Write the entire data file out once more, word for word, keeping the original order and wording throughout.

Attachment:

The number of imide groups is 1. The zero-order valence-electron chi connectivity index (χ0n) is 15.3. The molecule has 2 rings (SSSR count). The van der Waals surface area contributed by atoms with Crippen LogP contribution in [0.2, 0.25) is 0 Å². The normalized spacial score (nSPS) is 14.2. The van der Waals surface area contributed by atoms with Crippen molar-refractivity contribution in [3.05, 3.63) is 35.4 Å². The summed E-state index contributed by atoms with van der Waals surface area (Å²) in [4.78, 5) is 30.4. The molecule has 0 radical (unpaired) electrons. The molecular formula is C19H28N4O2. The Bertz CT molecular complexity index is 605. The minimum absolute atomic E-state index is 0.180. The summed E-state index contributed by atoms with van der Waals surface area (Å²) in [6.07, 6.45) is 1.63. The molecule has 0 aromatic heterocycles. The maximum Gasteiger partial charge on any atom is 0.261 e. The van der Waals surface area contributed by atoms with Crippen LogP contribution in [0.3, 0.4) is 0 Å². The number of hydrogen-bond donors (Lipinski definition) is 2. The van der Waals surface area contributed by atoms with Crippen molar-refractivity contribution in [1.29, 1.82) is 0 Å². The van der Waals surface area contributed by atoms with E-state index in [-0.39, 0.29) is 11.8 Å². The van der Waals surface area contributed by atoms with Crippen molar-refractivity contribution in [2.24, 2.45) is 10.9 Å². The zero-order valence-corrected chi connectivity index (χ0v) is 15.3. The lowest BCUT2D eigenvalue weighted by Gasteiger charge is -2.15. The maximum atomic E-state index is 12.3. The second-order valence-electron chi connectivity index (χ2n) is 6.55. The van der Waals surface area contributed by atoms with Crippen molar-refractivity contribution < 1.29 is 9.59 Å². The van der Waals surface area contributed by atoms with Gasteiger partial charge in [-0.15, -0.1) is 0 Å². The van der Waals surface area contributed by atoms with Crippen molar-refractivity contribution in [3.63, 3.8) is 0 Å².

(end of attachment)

The number of imide groups is 1. The zero-order valence-electron chi connectivity index (χ0n) is 15.3. The molecule has 2 rings (SSSR count). The van der Waals surface area contributed by atoms with Crippen LogP contribution in [0.2, 0.25) is 0 Å². The normalized spacial score (nSPS) is 14.2. The van der Waals surface area contributed by atoms with Crippen molar-refractivity contribution in [3.05, 3.63) is 35.4 Å². The summed E-state index contributed by atoms with van der Waals surface area (Å²) in [4.78, 5) is 30.4. The molecule has 0 radical (unpaired) electrons. The molecular formula is C19H28N4O2. The Bertz CT molecular complexity index is 605. The minimum absolute atomic E-state index is 0.180. The summed E-state index contributed by atoms with van der Waals surface area (Å²) in [6.07, 6.45) is 1.63. The molecule has 0 aromatic heterocycles. The maximum Gasteiger partial charge on any atom is 0.261 e. The van der Waals surface area contributed by atoms with Crippen LogP contribution in [0.3, 0.4) is 0 Å². The number of hydrogen-bond donors (Lipinski definition) is 2. The van der Waals surface area contributed by atoms with Crippen molar-refractivity contribution in [1.29, 1.82) is 0 Å². The van der Waals surface area contributed by atoms with E-state index in [-0.39, 0.29) is 11.8 Å². The van der Waals surface area contributed by atoms with Crippen molar-refractivity contribution in [2.24, 2.45) is 10.9 Å². The zero-order valence-corrected chi connectivity index (χ0v) is 15.3. The lowest BCUT2D eigenvalue weighted by Gasteiger charge is -2.15. The maximum atomic E-state index is 12.3. The second-order valence-electron chi connectivity index (χ2n) is 6.55. The van der Waals surface area contributed by atoms with Crippen molar-refractivity contribution < 1.29 is 9.59 Å². The van der Waals surface area contributed by atoms with Gasteiger partial charge in [-0.15, -0.1) is 0 Å². The van der Waals surface area contributed by atoms with Crippen molar-refractivity contribution in [3.63, 3.8) is 0 Å².